Even after doing it scores of times, I still have trouble getting the block & extractor back in the receiver.  Have tried to figure out a “system,” but end up repeatedly inserting it over & over again, until it suddenly slips into place, though I did nothing different, as far as I know, that last time when it finally went together than I did the first half-doz times when it hung up.

The lockwork as Browning designed it is much simpler than Wm. Mason’s re-design of it for Winchester.  I wish he’d left a record of why he wasn’t satisfied with the original design.  Compared to other major single-shots–Remington, Stevens, Ballard, etc.–the 1885 has more moving parts between trigger & hammer.

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November 3, 2020 - 12:00 am
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TXGunNut said

Current load is 16grs 5744 under an Accurate 322170A bullet, RP 9 1/2 or WLR primer, reformed WW 38-55 cases. Haven’t chronographed any loads but suspect it’s 1450-ish. The 32-40 mould I bought from Dana arrived recently, will cast a few to see what Winchester intended. I cast the 322170A bullet for the 32WS so I pressed it into service for this cartridge. It wears a gas check but I’m open to trying plain base bullets. I understand tapered bullets were once popular for this cartridge. I ordered a tapered mould by mistake a few years ago and sold it to someone who is using it for the 32-40. 

I need to read up on tapered bullets and the 32-40. Any suggestions?

 

Mike  

I’m taking an 1885 in 32-40 to the range tomorrow.  I will let you know what it does.  These are loaded with 180 gr. cast bullet, CCI 200 primers, 14 grs. of RL-7.  Supposed to shoot 1,400 FPS.  Winchester-1885-32-40-L.jpgImage Enlarger

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November 3, 2020 - 2:08 am
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Thanks, Chuck. Beautiful rifle! I’ve been wondering about RX7 powder, it’s one that has worked well for me in other cartridges. Which cast bullet are you using!

 

Mike

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November 3, 2020 - 2:17 am
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Bert H. said
That is good news, nothing required other than a very good cleaning.  What does the trigger now break at?  

Average trigger pull is 1lb, 11.4 ozs. Very crisp and consistent, feels much closer to 1 lb. To follow up on the other thread the rifle weighs 11.4 lbs. 

 

Mike

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November 3, 2020 - 2:41 am
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TXGunNut said
Thanks, Chuck. Beautiful rifle! I’ve been wondering about RX7 powder, it’s one that has worked well for me in other cartridges. Which cast bullet are you using!

 

Mike  

Mike I can’t remember.  I loaded these in 2004.  Let me look around and see if I can find out. Since I bought this gun in 2006 the loads were for a 1894.

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November 3, 2020 - 3:19 am
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TXGunNut said

Average trigger pull is 1lb, 11.4 ozs. Very crisp and consistent, feels much closer to 1 lb. To follow up on the other thread the rifle weighs 11.4 lbs. 

Mike  

Very nice!  I have a fair number of 1885 rifles with set triggers (all three types), and I tune all of them for a 24-oz pull.  My favorite set trigger of the three is the Schuetzen double set, followed by the original single-set.  The close-coupled set trigger is in my opinion clumsy to use.

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November 3, 2020 - 3:31 am
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Not sure I’d like the close-coupled set trigger, Bert, would probably like the single set. Haven’t paid much attention to the Schützen trigger, if it’s like what’s on my 1874 C. Sharps I would probably prefer it too. I’m pretty impressed with this trigger, wish I’d put the scale on it before but I don’t think I did. Pretty sure it was close to five pounds. Night and day.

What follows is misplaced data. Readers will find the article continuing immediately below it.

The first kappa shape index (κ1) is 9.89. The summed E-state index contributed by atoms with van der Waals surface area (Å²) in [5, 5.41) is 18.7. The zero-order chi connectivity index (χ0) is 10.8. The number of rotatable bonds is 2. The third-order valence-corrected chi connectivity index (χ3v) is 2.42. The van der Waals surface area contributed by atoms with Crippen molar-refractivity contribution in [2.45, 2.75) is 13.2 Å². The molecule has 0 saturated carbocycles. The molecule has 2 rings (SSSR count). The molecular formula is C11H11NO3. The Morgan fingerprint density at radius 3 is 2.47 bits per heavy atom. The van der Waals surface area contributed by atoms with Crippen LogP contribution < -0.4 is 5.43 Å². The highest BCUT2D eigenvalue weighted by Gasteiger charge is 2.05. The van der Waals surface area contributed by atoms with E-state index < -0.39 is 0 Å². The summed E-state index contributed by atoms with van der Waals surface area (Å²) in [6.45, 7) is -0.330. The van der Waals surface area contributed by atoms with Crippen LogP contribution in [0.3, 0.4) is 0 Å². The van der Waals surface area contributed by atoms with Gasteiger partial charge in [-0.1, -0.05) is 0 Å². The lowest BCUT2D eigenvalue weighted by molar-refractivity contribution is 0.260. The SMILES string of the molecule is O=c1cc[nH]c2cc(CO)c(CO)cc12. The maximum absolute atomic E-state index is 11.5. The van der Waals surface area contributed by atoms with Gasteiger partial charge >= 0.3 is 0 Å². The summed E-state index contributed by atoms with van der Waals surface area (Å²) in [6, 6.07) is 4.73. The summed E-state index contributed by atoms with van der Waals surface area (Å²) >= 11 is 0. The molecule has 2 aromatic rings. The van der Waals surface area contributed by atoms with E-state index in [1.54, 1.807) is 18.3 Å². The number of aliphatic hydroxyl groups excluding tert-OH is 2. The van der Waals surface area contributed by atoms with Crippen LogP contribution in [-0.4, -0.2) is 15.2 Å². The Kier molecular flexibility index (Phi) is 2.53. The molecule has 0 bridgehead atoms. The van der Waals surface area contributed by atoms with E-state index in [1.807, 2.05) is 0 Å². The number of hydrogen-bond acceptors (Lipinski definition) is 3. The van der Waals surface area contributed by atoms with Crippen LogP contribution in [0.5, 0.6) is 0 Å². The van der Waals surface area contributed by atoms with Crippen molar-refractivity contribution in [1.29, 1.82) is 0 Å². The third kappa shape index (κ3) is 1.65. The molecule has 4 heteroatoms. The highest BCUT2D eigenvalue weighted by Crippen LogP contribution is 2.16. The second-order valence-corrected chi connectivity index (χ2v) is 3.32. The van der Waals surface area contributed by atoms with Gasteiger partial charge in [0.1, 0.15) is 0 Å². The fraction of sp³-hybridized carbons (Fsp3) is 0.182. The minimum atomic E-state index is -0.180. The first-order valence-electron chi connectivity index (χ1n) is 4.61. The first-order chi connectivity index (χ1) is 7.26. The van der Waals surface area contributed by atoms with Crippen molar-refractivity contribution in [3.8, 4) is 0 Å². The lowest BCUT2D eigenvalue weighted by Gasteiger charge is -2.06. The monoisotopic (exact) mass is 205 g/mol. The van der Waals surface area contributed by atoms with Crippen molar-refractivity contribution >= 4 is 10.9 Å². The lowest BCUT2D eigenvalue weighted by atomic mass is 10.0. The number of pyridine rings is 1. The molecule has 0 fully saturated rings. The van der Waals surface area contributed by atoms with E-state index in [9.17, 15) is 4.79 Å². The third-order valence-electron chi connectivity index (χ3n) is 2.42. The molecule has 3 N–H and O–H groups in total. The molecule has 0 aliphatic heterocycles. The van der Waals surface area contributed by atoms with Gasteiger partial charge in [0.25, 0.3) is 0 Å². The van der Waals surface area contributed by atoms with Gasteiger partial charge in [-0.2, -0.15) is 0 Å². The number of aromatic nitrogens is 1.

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November 3, 2020 - 3:51 am
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TXGunNut said
Not sure I’d like the close-coupled set trigger, Bert, would probably like the single set. Haven’t paid much attention to the Schützen trigger, if it’s like what’s on my 1874 C. Sharps I would probably prefer it too. I’m pretty impressed with this trigger, wish I’d put the scale on it before but I don’t think I did. Pretty sure it was close to five pounds. Night and day.

 

Mike  

Schuetzen DST…

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November 4, 2020 - 5:25 pm
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TXGunNut said
Thanks, Chuck. Beautiful rifle! I’ve been wondering about RX7 powder, it’s one that has worked well for me in other cartridges. Which cast bullet are you using!

 

Mike  

Mike, I looked around my garage and can’t find any 32-40 bullets.  That doesn’t mean I won’t.  I have things stuffed everywhere.  I shot 15 rounds through the chronograph.  Fastest was 1430 FPS and slowest was 1327 FPS Extreme spread was 103 FPS. Mean was 1384 FPS and the standard deviation was 25.  Only 3 shots were above 1400 FPS.  I could not see the notch in the rear flat top sight so I was having a hard time.  I did not use the tang sight and the Lyman 5B was in the lower position.  Was on paper at 50 yds right away but not as accurate as I hoped.

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November 8, 2020 - 11:35 pm
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Chuck-

Lyman lists 16.5 grains of Rx7 as an accuracy load for their 165 grain 319247 bullet. I saw that and remembered your post so I decided to give it a try as the Lyman bullet resembles the Winchester bullet. Things didn’t go well but at least I got a little trigger time and I’m doing better with that light trigger.

 

Mike                                 

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May 6, 2022 - 3:09 pm
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I just bought an 1885 , 32-40 Winchester.  Also new to this forum.

This is a very interesting thread because I am thinking about taking my rifle apart to clean the interior parts, but worried about getting it back together.

It helped me some but still nervous about it.

On a side note… does the firing pin have a spring to keep tension on the pin?